“We’ve been given a brand new mandate by Congress to do things we haven’t done before,” said Taylor, as he emphasized that FDA will be in a do-more-with-less resource-challenged state. FDA would need, over the five years following the enactment of FSMA, $580 million, said Taylor. Over the first five years, FDA has received about $162 million (through 2015). “2016 is the absolute crunch year for FSMA funding,” he said. President Obama’s budget request for FY2016 would provide $109.5 million.
The issue is that there simply isn’t enough funding to get it all done, or as Taylor put it, not enough money to “maintain momentum towards comprehensive implementation of the FSMA vision.” As a result of the funding limitations, Taylor said that FDA will be making “hard choices” and will be forced to prioritize the funding that it receives. He indicated that the agency will focus on preventive controls implementation first. But this leaves a potential for disruption due to the investments needed for implementing the produce safety rule and building a strong system for imports, which may pose the biggest challenge over the next decade, Taylor warned. While trying to remain positive, the deputy commissioner also maintained that he wanted to be transparent about the situation.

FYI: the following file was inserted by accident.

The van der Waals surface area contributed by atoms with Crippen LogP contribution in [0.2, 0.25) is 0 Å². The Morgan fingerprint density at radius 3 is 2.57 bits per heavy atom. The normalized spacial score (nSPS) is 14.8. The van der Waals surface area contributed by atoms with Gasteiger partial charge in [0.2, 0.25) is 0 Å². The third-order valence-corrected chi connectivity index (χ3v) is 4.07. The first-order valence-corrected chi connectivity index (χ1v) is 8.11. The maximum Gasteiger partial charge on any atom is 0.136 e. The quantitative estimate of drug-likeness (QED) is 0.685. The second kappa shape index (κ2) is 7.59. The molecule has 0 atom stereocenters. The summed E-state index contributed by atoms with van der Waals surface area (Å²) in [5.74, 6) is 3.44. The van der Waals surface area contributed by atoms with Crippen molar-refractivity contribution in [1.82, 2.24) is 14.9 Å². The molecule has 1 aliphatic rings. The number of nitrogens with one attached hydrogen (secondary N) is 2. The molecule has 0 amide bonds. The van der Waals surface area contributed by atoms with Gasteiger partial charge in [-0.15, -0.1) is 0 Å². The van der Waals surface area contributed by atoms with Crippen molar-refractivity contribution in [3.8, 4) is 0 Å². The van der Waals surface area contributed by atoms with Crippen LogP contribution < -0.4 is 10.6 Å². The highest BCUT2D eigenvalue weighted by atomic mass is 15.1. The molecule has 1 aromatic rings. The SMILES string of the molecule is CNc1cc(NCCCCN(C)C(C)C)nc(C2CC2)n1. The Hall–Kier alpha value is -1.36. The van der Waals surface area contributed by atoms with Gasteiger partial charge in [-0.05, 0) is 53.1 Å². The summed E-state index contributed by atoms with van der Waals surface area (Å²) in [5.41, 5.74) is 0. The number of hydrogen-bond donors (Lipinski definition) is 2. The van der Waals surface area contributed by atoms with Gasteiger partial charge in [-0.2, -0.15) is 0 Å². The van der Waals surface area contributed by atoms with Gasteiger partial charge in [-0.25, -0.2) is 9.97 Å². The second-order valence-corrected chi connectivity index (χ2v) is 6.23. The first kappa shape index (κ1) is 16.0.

FSMA will give FDA the ability and technology to act in real-time when issues occur, but it will also require new skills and training, as well as a shift in culture. In November, Taylor will be the opening plenary speaker for the Food Safety Consortium Conference and will surely have more insights, as industry will be entering the implementation phase.
Gary Nowacki, CEO of TraceGains, highlights the concerns that came out of an Ask the Expert discussion about Supplier Qualifications and Management at the 2014 Food Safety Consortium.